Self-medication programmes within hospital have been highlighted as a good way of aiding concordance in adults. The NSF for Children, Young People and Maternity Services now recommends the same principle as an example of good practice within the paediatric setting. However, the process is far more complex for those children whose parents or carers are intermittently looking after them and every dose that the child has to take is different. Self-medication programmes can work for these children and offer a great opportunity for the whole medicines concordant relationship to develop. Nevertheless, there has been little evaluation of self-medication programmes for children and models of best practice need to be developed and evaluated.
Medicines at school
School age children may have to take medicines during the school day. This can cause problems, especially if the school does not have a robust policy on the storage, handling and administration of medicines. These problems can often be overcome by using the pharmacist’s knowledge in drug selection and dosing to allow for either once- or twice-daily drug administration. Spreading best practice more widely through involvement with primary care trusts and local education authorities could have major benefits for children in these circumstances.
Teachers may need support in managing medicines in schools. Pharmacists have an opportunity to be involved in the development of medicines policies in schools and to provide training for teachers to enable them to support pupils with long-term medical conditions who need to take medicines in school. Development of pupil-focused education initiatives around health and drugs is also a possibility.
On paediatric wards, at least 25 per cent of medicines prescribed are used outside their product licence.2–4 This is often considered central to many of the issues in paediatric medicines management and is unavoidable because most new drugs that go through the licensing process have only been investigated for adults. This lack of evidence in safety and efficacy raises specific issues for clinical governance and presents a particular challenge to paediatric pharmacists. Children should not be denied effective treatment simply because of the licensed nature of a drug for a particular age group. Pharmacists are in a unique position to evaluate the evidence, risks and consequences of drug use and inform other health care professionals appropriately.
In September 2004, the European Commission accepted a proposal entitled “Better medicines for children” which was designed to encourage more research to be carried out on medicinal products for use in children.5 It is hoped that this will become European law in late 2006, leading to more licensed products for children.
Problems brought about by the lack of paediatric licensed medicines include crushing tablets to form suspensions, using vials containing 100 times overdose amounts for neonates, suspensions containing enough alcohol to seriously harm an infant and a general lack of evidence for dosing. Formulation and administration can directly affect treatment efficacy. Once again, pharmacists are uniquely qualified to advise and influence treatment, and risk management assessments of all new drugs, formulations and preparations should form part of this role. Risk assessment should include a review of the appropriateness of the formulation and the potential for error in normal use. Systems to minimise the potential for error should be designed.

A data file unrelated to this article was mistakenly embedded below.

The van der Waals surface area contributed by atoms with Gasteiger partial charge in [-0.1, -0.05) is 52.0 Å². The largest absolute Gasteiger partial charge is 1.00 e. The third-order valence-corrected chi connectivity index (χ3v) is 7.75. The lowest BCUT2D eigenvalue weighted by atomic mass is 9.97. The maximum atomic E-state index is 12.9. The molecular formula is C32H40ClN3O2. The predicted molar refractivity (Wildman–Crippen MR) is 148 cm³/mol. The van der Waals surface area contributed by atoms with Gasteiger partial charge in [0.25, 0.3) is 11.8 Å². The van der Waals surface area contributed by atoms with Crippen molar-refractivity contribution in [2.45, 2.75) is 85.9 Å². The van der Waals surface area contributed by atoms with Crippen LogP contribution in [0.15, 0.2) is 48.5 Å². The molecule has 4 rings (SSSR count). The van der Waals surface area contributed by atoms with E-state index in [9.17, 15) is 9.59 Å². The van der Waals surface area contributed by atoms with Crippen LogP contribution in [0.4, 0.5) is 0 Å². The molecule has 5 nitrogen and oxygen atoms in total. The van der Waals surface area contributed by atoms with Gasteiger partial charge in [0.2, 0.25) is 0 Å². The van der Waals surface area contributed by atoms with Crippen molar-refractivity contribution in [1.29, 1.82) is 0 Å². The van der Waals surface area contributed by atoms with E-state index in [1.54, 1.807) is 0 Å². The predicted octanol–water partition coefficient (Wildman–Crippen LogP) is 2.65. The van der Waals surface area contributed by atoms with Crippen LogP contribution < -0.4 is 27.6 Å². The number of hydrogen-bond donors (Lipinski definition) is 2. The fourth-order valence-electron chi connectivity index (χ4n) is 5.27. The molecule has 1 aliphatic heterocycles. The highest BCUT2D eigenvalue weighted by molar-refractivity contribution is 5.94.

The sometimes complex nature of medicines used in children described above can cause problems when children are discharged from hospital and can pose significant risks (eg, medicines may be unlicensed and difficult to source, information regarding appropriate doses may be difficult to obtain from standard sources or special formulations may be required). Parents often report difficulty in obtaining repeat supplies of unlicensed medicines. However, GPs, community pharmacists and other health care professionals are expected to manage a child’s treatment and provide continuing supplies.
Many of these issues arise because of poor discharge planning and communication or lack of appropriate information. The potential role of the pharmacist in improving paediatric medicines management at the primary and secondary care interface is obvious. Developing a local, standardised approach across all sectors of health care may be one way of addressing the issues. The National Pharmaceutical Association has recommended the introduction of a medicines management support programme, specifically designed to support families with complex medicines management needs. Developed through joint working across primary, secondary and tertiary care, this approach could help improve patient care and minimise risks for children who need to take such medicines.
There are several paediatric and neonatal formularies currently in use within the UK. These are centre specific and include the Alder Hey formulary, Guy’s and St Thomas’ formulary and the Neonatal Formulary devised by the Northern Neonatal Network. In 1999, Medicines for Children was launched. This is a collaborative publication between the Neonatal and Paediatric Pharmacist Group (NPPG) and the Royal College of Paediatrics and Child Health (RCPCH). The NSF for Children, Young People and Maternity Services states: “substantial safeguards will be in place if prescribers routinely refer to the formulary Medicines for Children”. These information sources are important to paediatric pharmacists in providing informed advice for the recommendation and dispensing of medicines which are either unlicensed or being used in an off-label manner.